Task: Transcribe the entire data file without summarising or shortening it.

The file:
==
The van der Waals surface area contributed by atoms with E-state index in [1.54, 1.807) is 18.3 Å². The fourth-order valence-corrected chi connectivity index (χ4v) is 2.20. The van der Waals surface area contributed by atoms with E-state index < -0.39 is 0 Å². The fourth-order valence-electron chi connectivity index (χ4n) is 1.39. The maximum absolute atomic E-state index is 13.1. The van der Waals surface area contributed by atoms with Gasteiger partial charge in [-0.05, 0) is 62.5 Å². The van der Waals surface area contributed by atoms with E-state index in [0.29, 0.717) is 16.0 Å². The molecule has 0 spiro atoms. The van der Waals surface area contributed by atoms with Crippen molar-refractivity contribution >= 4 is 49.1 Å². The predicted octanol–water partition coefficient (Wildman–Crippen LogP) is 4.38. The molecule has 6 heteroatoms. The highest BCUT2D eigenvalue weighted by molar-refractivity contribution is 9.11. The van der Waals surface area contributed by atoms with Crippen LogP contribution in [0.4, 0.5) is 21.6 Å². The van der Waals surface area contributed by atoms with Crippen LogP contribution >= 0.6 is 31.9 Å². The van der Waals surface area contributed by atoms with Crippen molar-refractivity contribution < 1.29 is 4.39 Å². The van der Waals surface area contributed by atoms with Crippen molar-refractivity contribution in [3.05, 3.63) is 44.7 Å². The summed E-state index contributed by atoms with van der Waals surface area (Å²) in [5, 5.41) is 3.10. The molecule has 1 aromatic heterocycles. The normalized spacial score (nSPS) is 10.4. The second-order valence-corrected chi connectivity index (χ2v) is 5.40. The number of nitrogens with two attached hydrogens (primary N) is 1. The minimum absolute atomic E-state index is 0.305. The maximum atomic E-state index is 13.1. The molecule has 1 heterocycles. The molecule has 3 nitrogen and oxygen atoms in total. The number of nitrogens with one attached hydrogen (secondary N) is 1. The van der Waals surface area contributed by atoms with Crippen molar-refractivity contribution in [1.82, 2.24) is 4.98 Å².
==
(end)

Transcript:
The van der Waals surface area contributed by atoms with E-state index in [1.54, 1.807) is 18.3 Å². The fourth-order valence-corrected chi connectivity index (χ4v) is 2.20. The van der Waals surface area contributed by atoms with E-state index < -0.39 is 0 Å². The fourth-order valence-electron chi connectivity index (χ4n) is 1.39. The maximum absolute atomic E-state index is 13.1. The van der Waals surface area contributed by atoms with Gasteiger partial charge in [-0.05, 0) is 62.5 Å². The van der Waals surface area contributed by atoms with E-state index in [0.29, 0.717) is 16.0 Å². The molecule has 0 spiro atoms. The van der Waals surface area contributed by atoms with Crippen molar-refractivity contribution >= 4 is 49.1 Å². The predicted octanol–water partition coefficient (Wildman–Crippen LogP) is 4.38. The molecule has 6 heteroatoms. The highest BCUT2D eigenvalue weighted by molar-refractivity contribution is 9.11. The van der Waals surface area contributed by atoms with Crippen LogP contribution in [0.4, 0.5) is 21.6 Å². The van der Waals surface area contributed by atoms with Crippen LogP contribution >= 0.6 is 31.9 Å². The van der Waals surface area contributed by atoms with Crippen molar-refractivity contribution < 1.29 is 4.39 Å². The van der Waals surface area contributed by atoms with Crippen molar-refractivity contribution in [3.05, 3.63) is 44.7 Å². The summed E-state index contributed by atoms with van der Waals surface area (Å²) in [5, 5.41) is 3.10. The molecule has 1 aromatic heterocycles. The normalized spacial score (nSPS) is 10.4. The second-order valence-corrected chi connectivity index (χ2v) is 5.40. The number of nitrogens with two attached hydrogens (primary N) is 1. The minimum absolute atomic E-state index is 0.305. The maximum atomic E-state index is 13.1. The molecule has 1 heterocycles. The molecule has 3 nitrogen and oxygen atoms in total. The number of nitrogens with one attached hydrogen (secondary N) is 1. The van der Waals surface area contributed by atoms with Crippen molar-refractivity contribution in [1.82, 2.24) is 4.98 Å².